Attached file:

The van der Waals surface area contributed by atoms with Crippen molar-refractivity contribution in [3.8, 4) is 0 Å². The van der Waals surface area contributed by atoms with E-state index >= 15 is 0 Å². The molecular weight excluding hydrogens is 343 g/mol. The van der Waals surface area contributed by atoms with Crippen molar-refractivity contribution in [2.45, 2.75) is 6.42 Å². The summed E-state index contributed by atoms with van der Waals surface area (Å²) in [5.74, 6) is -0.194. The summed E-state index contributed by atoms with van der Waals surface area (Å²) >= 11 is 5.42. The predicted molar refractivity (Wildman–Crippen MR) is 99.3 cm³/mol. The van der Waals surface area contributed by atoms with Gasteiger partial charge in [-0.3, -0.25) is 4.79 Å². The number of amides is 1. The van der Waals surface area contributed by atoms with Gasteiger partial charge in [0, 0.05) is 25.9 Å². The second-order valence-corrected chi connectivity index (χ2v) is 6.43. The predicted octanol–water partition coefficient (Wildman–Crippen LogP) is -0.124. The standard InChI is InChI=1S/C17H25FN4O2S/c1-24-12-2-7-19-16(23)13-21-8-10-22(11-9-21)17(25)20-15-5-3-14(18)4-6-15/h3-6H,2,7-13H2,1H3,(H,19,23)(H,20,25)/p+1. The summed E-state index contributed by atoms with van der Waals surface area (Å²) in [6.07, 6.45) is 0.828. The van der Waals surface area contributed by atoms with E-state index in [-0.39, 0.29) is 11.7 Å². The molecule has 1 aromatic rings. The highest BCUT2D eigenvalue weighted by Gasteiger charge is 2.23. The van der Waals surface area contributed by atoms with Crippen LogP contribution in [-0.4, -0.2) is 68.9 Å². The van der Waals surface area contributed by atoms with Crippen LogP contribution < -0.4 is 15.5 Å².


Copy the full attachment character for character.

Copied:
The van der Waals surface area contributed by atoms with Crippen molar-refractivity contribution in [3.8, 4) is 0 Å². The van der Waals surface area contributed by atoms with E-state index >= 15 is 0 Å². The molecular weight excluding hydrogens is 343 g/mol. The van der Waals surface area contributed by atoms with Crippen molar-refractivity contribution in [2.45, 2.75) is 6.42 Å². The summed E-state index contributed by atoms with van der Waals surface area (Å²) in [5.74, 6) is -0.194. The summed E-state index contributed by atoms with van der Waals surface area (Å²) >= 11 is 5.42. The predicted molar refractivity (Wildman–Crippen MR) is 99.3 cm³/mol. The van der Waals surface area contributed by atoms with Gasteiger partial charge in [-0.3, -0.25) is 4.79 Å². The number of amides is 1. The van der Waals surface area contributed by atoms with Gasteiger partial charge in [0, 0.05) is 25.9 Å². The second-order valence-corrected chi connectivity index (χ2v) is 6.43. The predicted octanol–water partition coefficient (Wildman–Crippen LogP) is -0.124. The standard InChI is InChI=1S/C17H25FN4O2S/c1-24-12-2-7-19-16(23)13-21-8-10-22(11-9-21)17(25)20-15-5-3-14(18)4-6-15/h3-6H,2,7-13H2,1H3,(H,19,23)(H,20,25)/p+1. The summed E-state index contributed by atoms with van der Waals surface area (Å²) in [6.07, 6.45) is 0.828. The van der Waals surface area contributed by atoms with E-state index in [-0.39, 0.29) is 11.7 Å². The molecule has 1 aromatic rings. The highest BCUT2D eigenvalue weighted by Gasteiger charge is 2.23. The van der Waals surface area contributed by atoms with Crippen LogP contribution in [-0.4, -0.2) is 68.9 Å². The van der Waals surface area contributed by atoms with Crippen LogP contribution < -0.4 is 15.5 Å².